February 7, Sunday of Meat-fare
February 14, Sunday of Cheese-fare
February 15, Great Fast (Lent) begins
February 21, Sunday of Orthodoxy
February 28, Sunday of the Holy Relics and St. Gregory Panamas

March 7, Sunday of the Holy Cross
March 14, Sunday of our Father John Climacos
March 18, Thursday of Repentance
March 20, Saturday of the Acathist Hymn
March 21, Sunday of St. Mary of Egypt
March 25, Great Feast of the Annunciation of the Mother of God
March 27, Saturday of Lazarus
March 28, Palm Sunday
March 29, Great and Holy Monday
March 30, Great and Holy Tuesday
March 31, Great and Holy Wednesday

April 1, Great and Holy Thursday
April 2, Great and Holy Friday
April 3, Great and Holy Saturday
April 4, Holy Resurrection
April 5-10, Bright Week
April 11, Sunday of St. Thomas
April 18, Sunday of the Ointment Bearing Women
April 23, Great Martyr George the Triumphant
April 25, Sunday of the Paralytic
April 28, Mid-Pentecost
April 30, Apostle James, Brother of John the Evangelist

May 2, Sunday of the Samaritan Woman
May 8, Apostle and Evangelist John the Theologian
May 9, Sunday of the Man Born Blind
May 12, Leave-taking of Easter
May 13, Feast of the Ascension
May 16, Sunday of the Fathers of Nicea I
May 21, Leave-taking of the Ascension
May 22, Saturday of the Dead
May 23, Sunday of Pentecost
May 24, Monday of the Holy Spirit
May 29, Leave-taking of Pentecost
May 30, Sunday of All Saints
May 31, Traditional Beginning of the Apostles’ Fast

June 3, Feast of the Divine Body
June 6, Second Sunday after Pentecost
June 13, Third Sunday after Pentecost
June 19, Beginning of the Apostles’ Fast (Melkite usage)
June 20, Fourth Sunday after Pentecost
June 23, Visitation of the Theotokos to her Cousin Elizabeth
June 24, Nativity of the Fore-runner, John the Baptist
June 27, Fifth Sunday after Pentecost
June 29, Apostles Peter and Paul
June 30, Synaxis of the Twelve Apostles

July 1, Wonderworkers Cosmas and Damian
July 2, Deposition of the Mantle of the Mother of God
July 4, Sixth Sunday after Pentecost
July 11, Seventh Sunday after Pentecost
July 18, Sunday of the Fathers of the First Six Ecumenical Councils
July 20, Prophet Elias the Thesbite
July 22, Perfume-bearing Woman Mary Magdalen
July 25, Ninth Sunday after Pentecost
July 27, Great-Martyr Panteleimon the Physician

August 1, Tenth Sunday after Pentecost; Beginning of the Theotokos’ Fast –Procession of the Life-giving Cross
August 6, Transfiguration of our Lord
August 8, Eleventh Sunday after Pentecost
August 13, Leave-taking of the Transfiguration
August 14, Vigil of the Dormition
August 15, Dormition of the Mother of God and Twelfth Sunday after Pentecost
August 16, Transfer of the Icon of the Veil of the Lord
August 22, Thirteenth Sunday after Pentecost
August 29, Fourteenth Sunday after Pentecost and Beheading the Fore-runner John the Baptist
August 31, Deposition of the Cincture of the Theotokos in Calcoprateia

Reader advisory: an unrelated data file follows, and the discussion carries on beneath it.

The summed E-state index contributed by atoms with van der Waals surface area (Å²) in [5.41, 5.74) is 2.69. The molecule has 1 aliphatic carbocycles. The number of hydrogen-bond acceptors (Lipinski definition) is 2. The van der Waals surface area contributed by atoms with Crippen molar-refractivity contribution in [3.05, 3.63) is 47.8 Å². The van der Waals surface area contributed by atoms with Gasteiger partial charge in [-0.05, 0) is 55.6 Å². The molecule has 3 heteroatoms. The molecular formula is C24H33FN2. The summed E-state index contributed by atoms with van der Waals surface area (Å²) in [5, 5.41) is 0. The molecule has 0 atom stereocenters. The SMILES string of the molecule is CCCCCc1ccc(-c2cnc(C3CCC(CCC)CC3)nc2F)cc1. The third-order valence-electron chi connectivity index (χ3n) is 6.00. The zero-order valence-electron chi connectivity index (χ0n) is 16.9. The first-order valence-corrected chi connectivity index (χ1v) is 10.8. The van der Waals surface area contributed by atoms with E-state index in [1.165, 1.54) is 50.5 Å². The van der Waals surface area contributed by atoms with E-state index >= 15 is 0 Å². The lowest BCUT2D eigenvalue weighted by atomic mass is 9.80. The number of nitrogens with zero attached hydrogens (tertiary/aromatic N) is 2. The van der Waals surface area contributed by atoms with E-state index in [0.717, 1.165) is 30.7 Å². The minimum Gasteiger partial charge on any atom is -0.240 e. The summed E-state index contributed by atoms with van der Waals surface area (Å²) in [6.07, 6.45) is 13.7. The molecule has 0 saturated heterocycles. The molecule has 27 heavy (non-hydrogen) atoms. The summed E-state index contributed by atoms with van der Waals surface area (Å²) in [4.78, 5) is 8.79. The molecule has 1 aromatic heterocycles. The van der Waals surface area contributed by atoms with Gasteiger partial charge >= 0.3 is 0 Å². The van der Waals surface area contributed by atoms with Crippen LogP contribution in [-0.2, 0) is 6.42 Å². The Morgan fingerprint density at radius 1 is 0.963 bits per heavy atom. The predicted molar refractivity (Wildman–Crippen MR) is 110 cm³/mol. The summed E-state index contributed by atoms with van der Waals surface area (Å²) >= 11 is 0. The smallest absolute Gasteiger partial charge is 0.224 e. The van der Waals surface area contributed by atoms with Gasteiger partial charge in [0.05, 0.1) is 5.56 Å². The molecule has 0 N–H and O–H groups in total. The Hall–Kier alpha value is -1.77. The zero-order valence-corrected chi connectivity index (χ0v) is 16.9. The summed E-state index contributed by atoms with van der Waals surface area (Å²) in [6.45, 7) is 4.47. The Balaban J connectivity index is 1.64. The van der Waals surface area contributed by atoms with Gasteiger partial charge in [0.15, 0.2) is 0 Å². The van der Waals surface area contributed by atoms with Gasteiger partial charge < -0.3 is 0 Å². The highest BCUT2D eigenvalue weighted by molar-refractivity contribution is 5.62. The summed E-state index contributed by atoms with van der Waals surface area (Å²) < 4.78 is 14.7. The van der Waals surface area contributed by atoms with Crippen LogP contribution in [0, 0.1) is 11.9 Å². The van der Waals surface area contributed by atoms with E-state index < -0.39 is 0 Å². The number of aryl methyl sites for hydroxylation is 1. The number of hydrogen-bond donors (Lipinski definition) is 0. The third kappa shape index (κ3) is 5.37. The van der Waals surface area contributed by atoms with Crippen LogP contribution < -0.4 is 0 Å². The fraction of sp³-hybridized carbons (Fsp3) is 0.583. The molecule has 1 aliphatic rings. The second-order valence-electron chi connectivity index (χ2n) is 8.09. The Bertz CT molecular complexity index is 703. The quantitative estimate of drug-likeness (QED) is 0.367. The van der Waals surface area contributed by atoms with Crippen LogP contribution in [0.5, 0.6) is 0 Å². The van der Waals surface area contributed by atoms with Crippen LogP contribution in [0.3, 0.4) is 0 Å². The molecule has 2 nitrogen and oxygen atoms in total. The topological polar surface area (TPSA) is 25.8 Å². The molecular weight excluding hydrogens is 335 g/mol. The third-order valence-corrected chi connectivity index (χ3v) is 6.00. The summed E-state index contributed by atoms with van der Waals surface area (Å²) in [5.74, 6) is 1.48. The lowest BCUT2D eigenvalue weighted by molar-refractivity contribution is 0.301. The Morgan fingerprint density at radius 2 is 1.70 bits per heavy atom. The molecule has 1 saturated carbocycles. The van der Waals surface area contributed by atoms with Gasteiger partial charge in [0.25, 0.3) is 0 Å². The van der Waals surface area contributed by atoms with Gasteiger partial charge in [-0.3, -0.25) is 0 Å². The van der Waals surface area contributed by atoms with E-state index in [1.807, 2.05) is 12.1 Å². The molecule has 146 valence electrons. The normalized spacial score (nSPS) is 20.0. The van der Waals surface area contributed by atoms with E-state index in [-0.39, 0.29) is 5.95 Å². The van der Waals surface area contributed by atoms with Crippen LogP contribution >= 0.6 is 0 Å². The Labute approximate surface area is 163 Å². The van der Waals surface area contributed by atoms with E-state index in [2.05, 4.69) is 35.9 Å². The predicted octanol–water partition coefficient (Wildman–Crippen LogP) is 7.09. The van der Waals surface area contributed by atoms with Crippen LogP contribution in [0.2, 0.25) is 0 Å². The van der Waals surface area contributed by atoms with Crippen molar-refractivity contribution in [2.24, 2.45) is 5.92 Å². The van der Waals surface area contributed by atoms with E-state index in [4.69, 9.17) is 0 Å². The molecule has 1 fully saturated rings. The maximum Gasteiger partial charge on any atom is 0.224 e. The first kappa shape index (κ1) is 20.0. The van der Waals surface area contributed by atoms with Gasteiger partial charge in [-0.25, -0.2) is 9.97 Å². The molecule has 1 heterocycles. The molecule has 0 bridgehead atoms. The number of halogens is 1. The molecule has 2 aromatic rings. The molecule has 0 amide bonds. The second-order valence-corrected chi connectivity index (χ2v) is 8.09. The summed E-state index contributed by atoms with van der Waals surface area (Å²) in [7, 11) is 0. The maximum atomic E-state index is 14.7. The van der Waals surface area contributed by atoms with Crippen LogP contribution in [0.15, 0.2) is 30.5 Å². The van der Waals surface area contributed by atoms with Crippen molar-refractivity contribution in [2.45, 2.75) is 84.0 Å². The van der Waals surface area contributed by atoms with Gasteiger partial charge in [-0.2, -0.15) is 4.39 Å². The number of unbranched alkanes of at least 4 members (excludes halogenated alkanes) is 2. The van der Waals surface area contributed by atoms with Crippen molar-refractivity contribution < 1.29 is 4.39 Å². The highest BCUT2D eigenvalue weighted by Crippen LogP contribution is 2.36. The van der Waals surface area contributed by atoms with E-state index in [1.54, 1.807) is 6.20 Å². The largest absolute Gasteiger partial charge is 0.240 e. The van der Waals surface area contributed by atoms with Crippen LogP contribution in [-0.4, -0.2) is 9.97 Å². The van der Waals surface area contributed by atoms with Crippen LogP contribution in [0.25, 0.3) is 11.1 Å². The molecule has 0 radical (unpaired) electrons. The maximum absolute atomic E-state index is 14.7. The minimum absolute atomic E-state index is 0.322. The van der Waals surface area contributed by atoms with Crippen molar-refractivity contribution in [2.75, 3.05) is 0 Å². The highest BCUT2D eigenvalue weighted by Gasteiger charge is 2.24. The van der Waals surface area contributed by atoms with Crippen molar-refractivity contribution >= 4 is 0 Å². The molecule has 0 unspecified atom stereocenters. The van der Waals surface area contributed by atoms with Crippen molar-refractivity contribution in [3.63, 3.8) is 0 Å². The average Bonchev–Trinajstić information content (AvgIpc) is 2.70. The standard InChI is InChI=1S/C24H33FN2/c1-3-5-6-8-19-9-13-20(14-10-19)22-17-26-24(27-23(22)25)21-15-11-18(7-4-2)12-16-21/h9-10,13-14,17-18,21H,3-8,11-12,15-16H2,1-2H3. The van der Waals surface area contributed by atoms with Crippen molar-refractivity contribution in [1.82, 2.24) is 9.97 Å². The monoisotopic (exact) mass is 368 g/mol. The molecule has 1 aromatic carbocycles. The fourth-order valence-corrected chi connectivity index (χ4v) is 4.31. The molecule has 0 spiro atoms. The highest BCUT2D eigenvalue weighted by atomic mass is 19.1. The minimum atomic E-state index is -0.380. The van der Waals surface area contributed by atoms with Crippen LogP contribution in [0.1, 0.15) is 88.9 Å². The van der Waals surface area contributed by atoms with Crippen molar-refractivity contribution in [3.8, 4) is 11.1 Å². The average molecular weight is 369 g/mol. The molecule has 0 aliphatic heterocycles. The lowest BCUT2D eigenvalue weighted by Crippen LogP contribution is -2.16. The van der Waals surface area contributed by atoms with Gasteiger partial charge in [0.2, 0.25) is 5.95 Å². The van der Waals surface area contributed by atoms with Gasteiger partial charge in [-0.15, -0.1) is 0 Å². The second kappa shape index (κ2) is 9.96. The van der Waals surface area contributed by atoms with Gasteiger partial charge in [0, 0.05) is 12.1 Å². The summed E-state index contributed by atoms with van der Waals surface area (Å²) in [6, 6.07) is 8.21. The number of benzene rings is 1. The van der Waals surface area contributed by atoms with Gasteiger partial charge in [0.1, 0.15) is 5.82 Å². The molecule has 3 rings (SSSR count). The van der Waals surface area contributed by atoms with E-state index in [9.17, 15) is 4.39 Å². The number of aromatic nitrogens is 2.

September 1, Church’s New Year, Father Simeon the Stylite and Synaxis of the Theotokos
September 5, Fifteenth Sunday after Pentecost
September 6, The Miracle of the Archangel Michael at Colossae
September 8, Nativity of the Mother of God
September 9, Ancestors of Christ Joachim and Ann
September 11, Saturday Before the Holy Cross
September 12, Sunday Before the Holy Cross
September 13, Dedication of the Basilica of the Resurrection
September 14, Exaltation of the Cross
September 19, Sunday after the Holy Cross
September 23, Conception of the Forerunner
September 26, First Sunday after the Holy Cross

October 1, Protection of the Mother of God
October 3, Second Sunday after the Holy Cross
October 10, Third Sunday after the Holy Cross
October 17, Fathers of the Second Council of Nicea
October 23, Hieromartyr James, first Bishop of Jerusalem
October 24, Fifth Sunday after Holy Cross
October 31, Sixth Sunday after the Holy Cross

November 1, Martyrs, Wonderworkers and Physicians Cosmas and Damian
November 7, Seventh Sunday after the Holy Cross
November 8, Synaxis of the Archangels Michael and Gabriel and all the Heavenly Powers
November 13, Father John Chrysostom, Archbishop of Constantinople
November 12, Eighth Sunday after the Holy Cross
November 15, Beginning of the Traditional Nativity Fast
November 16, Apostle Matthew the Evangelist
November 21, Entrance of the Mother of God into the Temple
November 28, Thirteenth Sunday after the Holy Cross
November 30, Apostle Andrew, the First Called

December 4, Great-martyr Barbara
December 5, Tenth Sunday after the Holy Cross
December 6, Father Nicholas the Wonderworker
December 9, Maternity of Ann
December 10, Beginning of the Nativity Fast (Melkite usage)
December 12, Sunday of the Forefathers
December 18, Saturday before the Nativity of our Lord
December 19, Sunday before the Nativity of the Lord –Genealogy of the Lord Sunday
December 24, Paramony (Vigil) of the Nativity
December 25, Nativity of our Lord
December 26, Sunday after the Nativity of Our Lord –Holy Joseph, James and David
December 27, Protomartyr Archdeacon Stephen
December 31, Leave-taking of the Nativity of our Lord